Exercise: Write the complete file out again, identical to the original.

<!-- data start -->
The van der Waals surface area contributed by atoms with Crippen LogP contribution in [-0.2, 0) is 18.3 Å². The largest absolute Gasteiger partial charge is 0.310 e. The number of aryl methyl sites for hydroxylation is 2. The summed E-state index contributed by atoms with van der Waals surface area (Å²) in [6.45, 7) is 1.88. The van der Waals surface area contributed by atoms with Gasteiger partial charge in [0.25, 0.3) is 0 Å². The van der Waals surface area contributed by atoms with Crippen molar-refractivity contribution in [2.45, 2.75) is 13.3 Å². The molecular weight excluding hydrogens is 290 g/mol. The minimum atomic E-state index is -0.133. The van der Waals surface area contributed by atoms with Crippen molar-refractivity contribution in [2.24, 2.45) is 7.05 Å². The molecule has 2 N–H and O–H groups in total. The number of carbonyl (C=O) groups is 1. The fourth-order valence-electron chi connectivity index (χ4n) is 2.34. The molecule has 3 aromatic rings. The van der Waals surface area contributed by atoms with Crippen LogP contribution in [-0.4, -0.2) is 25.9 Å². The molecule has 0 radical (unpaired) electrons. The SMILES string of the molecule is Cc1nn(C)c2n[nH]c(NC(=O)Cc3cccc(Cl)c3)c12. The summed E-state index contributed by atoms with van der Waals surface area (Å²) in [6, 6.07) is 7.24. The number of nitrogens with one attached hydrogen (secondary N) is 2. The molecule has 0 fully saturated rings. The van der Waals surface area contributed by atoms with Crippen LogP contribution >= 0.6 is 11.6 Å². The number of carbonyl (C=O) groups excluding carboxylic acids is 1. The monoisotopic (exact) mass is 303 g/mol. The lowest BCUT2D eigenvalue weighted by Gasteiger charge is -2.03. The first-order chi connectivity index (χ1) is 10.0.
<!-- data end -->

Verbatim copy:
The van der Waals surface area contributed by atoms with Crippen LogP contribution in [-0.2, 0) is 18.3 Å². The largest absolute Gasteiger partial charge is 0.310 e. The number of aryl methyl sites for hydroxylation is 2. The summed E-state index contributed by atoms with van der Waals surface area (Å²) in [6.45, 7) is 1.88. The van der Waals surface area contributed by atoms with Gasteiger partial charge in [0.25, 0.3) is 0 Å². The van der Waals surface area contributed by atoms with Crippen molar-refractivity contribution in [2.45, 2.75) is 13.3 Å². The molecular weight excluding hydrogens is 290 g/mol. The minimum atomic E-state index is -0.133. The van der Waals surface area contributed by atoms with Crippen molar-refractivity contribution in [2.24, 2.45) is 7.05 Å². The molecule has 2 N–H and O–H groups in total. The number of carbonyl (C=O) groups is 1. The fourth-order valence-electron chi connectivity index (χ4n) is 2.34. The molecule has 3 aromatic rings. The van der Waals surface area contributed by atoms with Crippen LogP contribution in [-0.4, -0.2) is 25.9 Å². The molecule has 0 radical (unpaired) electrons. The SMILES string of the molecule is Cc1nn(C)c2n[nH]c(NC(=O)Cc3cccc(Cl)c3)c12. The summed E-state index contributed by atoms with van der Waals surface area (Å²) in [6, 6.07) is 7.24. The number of nitrogens with one attached hydrogen (secondary N) is 2. The molecule has 0 fully saturated rings. The van der Waals surface area contributed by atoms with Crippen LogP contribution >= 0.6 is 11.6 Å². The number of carbonyl (C=O) groups excluding carboxylic acids is 1. The monoisotopic (exact) mass is 303 g/mol. The lowest BCUT2D eigenvalue weighted by Gasteiger charge is -2.03. The first-order chi connectivity index (χ1) is 10.0.